Jamie T’s second album in two years is a punk, rap, pop and hardcore tour de force
Los Angeles Three Of Clubs
So, tonight, it's [B]Lou[/B] the balladeer. At times he may be a bit creaky in remembering the old ones, but that just makes the whole show even more endearing.
So, tonight, it's Lou the balladeer. At times he may be a bit creaky in remembering the old ones, but that just makes the whole show even more endearing. Here he is, playing in an ageing wood-panelled bar in the dingiest part of Hollywood, a jammed house of devoted fans sprawled on the floor in front of him.
And this show is a long way from the dour Reading Festival guitar-smashing tantrums of years gone by. Lou is positively chipper, fielding requests from the crowd and revelling in their obscurity. His new life in Los Angeles must be treating him well, because instead of shunning songs like 'Brand New Love', Lou smiles with glee before attacking them with a renewed vigour.
In a lot of ways he has come full circle, returning to the early stripped back sounds of 'Weed Forestin'. Rather than a Folk Implosion show, it turns into Lou Barlow's greatest hits, and even in this acoustic fashion, the songs shine through with their radiant beauty. Two hours in, and he's still pulling classics from the Sebadoh songbook. 'Willing To Wait' follows 'Love Is Stronger' and finally he does 'Soul Mate'. In a shallow modern pop world, it's great to know artists like Lou Barlow still exist. Long may he continue to do so.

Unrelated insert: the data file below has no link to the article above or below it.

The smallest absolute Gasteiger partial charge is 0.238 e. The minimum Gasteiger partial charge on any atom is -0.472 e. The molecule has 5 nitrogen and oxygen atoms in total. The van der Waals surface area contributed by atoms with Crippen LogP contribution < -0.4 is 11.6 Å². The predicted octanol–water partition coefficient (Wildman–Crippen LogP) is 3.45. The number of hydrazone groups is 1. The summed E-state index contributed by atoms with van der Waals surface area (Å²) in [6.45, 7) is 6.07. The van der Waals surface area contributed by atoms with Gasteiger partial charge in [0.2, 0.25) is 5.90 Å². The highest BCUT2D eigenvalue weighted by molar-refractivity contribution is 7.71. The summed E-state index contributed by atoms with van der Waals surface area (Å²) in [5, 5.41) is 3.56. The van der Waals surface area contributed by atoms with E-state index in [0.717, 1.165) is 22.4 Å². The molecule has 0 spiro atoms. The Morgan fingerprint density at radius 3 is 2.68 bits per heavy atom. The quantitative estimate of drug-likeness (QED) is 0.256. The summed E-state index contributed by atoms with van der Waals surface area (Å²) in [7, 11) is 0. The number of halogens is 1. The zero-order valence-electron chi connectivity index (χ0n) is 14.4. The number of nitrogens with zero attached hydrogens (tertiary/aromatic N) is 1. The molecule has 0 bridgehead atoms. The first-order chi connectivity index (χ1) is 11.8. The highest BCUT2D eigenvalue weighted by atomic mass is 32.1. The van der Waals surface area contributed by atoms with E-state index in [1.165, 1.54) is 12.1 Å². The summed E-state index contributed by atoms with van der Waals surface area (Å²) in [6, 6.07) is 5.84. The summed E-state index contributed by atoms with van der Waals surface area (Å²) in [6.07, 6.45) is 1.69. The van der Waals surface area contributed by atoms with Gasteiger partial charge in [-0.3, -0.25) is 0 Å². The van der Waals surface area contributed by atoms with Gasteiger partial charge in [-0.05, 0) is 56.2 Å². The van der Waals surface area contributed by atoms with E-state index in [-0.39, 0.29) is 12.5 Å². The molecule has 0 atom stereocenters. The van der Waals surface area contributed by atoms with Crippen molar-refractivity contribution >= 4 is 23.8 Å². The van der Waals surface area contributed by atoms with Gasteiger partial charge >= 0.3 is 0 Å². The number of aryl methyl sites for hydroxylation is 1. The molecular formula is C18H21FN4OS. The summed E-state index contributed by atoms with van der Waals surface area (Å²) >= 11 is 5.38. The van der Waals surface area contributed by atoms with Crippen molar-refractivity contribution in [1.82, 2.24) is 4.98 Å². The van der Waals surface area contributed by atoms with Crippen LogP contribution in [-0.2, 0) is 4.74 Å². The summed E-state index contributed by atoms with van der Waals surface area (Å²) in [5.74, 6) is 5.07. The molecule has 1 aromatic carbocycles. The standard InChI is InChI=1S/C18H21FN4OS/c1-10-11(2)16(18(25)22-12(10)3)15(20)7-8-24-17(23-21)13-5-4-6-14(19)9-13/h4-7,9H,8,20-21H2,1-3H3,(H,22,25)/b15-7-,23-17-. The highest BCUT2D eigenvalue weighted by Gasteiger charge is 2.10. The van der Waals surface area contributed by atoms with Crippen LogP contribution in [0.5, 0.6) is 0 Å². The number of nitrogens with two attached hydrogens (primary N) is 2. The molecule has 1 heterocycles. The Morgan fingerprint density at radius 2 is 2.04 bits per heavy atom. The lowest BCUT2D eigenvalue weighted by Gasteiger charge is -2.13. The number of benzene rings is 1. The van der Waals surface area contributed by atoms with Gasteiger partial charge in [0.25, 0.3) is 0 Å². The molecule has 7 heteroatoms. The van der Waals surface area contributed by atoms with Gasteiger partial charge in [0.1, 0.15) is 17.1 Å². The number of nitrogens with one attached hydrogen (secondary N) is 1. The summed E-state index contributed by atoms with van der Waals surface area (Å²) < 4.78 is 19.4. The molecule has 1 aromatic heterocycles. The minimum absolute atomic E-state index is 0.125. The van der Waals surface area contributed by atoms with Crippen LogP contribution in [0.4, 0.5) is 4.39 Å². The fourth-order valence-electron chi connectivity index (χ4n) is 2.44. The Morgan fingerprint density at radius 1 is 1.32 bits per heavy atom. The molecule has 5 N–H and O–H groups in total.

Character studies and ready melodies abound in the latest record by the Oxford quartet
A battle-like record where fear and dread rule
Another gripping Pedro Almodóvar mystery, full of vibrant visuals and emotional revelations
The Californian succeeds, once again, in exposing the ugliness of mankind. It’ll get under your skin